Remember the most important thing is whether you can service what you place.
You can have the best layout in the world with the most streamline spectator flow but if the dumpster truck can’t get to the dumpsters because of rain or soft ground or the catering truck can’t get to the compound for the same reasons, you’re in big trouble.
You need to consider these things during your site planning. If your site has a network of cart paths which can handle the weight of forklifts and heavy trucks then you’re all set. However, if your site doesn’t have the necessary paths you will need to build access roads to the facilities which will need servicing or place them in areas which will have the least amount of damage from bad weather.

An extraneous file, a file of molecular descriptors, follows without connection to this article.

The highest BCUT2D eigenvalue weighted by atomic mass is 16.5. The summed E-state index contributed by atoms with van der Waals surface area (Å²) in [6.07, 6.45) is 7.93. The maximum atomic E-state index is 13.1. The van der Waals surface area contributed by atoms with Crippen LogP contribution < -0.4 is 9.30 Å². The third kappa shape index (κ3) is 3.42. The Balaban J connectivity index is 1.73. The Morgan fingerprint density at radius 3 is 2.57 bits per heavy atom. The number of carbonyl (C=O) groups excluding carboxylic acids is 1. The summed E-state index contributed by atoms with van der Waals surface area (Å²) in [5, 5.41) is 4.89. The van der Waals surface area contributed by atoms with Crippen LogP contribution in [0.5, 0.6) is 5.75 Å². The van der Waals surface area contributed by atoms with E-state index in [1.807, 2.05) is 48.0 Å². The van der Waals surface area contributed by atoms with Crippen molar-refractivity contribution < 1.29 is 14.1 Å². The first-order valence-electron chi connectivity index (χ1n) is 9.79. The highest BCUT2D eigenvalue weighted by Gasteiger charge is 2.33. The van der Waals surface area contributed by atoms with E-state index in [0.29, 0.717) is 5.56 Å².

I have been on event sites which decided to roll the dice and not build any roads and a storm came through. It was a mess. It took forklifts with chains and tow trucks to pull out the stuck service vehicles.
Then the restoration costs were excessive due to the damage.
You either pay now or pay more later definitely comes into play here. Either put the roads in before the event or pay a premium if you have to put them in during the event as invariably the only time to do if without interfering with the event would be at night, unless the lack of a road becomes necessary for the event to continue, such as a bus loop.
You might work a deal with the venue site to take all the rock you put down to help reduce your costs.
The lack of access roads or compound stability can ruin your event. You need to plan for it.